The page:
The relationship the gene has to parenting may be based on responsiveness to aversion or training. Perhaps if it is a reward related gene, then it is implicated in the obedience or disobedience on the level of reward-training or aversion-training. Punishment could be less effective, and perhaps the benefit is if parenting is too harsh, the child will not become excessively inhibited and closed off. This inhibition concept may also be why it relates to extroversion as well. Bullying or negative social interaction may not phase those with the specific polymorphisms associated. This may also extend to training in school, where training of one’s short-term memory may fail to occur, but allowing creativity to emerge instead as a result.
Responsiveness to negative stimuli might be more frequent in novel environments, such as with migration or rapidly changing environments, and so it would be beneficial to reduce learning of negative stimuli, as this might provoke familiarity-seeking and familiarity or comfort might not be available. The mis-behavioral effects and risk-taking increase associated with the genes might be unfavored in more dangerous environments where risk-taking is more likely to result in negative consequences, and so genes that favor harm-avoidance might be preferred. The DRD4 7R polymorphism has been associated to both risk-taking and harm avoidance, where the link to harm avoidance also involved genes for the serotonin transporter as well. Serotonin has been linked to harm avoidance in the past, suggesting that the DRD4 gene may not modulate risk-taking by reducing harm-avoidance but by increasing reward-seeking. Another possibility is that it modulates reward tolerance somehow, which I could see leading to novelty-seeking and drug addiction.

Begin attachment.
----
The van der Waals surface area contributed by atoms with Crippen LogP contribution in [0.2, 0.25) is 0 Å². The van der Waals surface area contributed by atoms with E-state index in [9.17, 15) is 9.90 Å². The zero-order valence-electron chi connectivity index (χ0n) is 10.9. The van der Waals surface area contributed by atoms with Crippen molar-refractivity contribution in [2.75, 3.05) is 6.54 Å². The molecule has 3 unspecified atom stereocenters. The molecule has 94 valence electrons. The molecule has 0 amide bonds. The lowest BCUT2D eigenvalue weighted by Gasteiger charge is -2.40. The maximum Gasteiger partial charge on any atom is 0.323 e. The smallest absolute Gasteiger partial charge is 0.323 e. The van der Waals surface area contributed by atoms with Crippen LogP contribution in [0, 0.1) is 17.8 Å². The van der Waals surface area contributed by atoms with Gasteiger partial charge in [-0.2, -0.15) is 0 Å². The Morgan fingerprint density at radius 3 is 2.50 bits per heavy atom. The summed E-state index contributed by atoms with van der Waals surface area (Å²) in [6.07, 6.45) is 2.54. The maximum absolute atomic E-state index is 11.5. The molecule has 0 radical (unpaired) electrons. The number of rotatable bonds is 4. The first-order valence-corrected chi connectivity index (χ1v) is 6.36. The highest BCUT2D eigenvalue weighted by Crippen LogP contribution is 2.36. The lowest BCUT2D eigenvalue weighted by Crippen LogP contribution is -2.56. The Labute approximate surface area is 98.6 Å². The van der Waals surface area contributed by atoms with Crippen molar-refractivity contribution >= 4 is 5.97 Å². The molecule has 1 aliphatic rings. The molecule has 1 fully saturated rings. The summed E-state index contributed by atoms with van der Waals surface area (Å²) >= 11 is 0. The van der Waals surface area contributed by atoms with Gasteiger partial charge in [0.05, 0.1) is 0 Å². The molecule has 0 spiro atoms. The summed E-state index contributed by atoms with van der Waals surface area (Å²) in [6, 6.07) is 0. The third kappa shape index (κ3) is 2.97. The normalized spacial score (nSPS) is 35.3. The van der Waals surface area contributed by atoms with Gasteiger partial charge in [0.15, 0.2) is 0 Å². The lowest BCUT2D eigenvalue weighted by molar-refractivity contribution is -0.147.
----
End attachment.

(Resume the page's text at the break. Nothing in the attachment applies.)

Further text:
It is possible that this gene has utility when all novelty has been familiarized within an environment and when security has been achieved, and thus allow for exploration, creativity, problem-solving, and art. It is also likely that the gene has utility when an environment is changing, to allow for a different mentality that copes better with exploration. Perhaps the privileged have the oppurtunity to explore novelty and riskier things, while those in rapidly changing environment are forced into novelty, and the genes are relevant to both.
As a farewell note. . .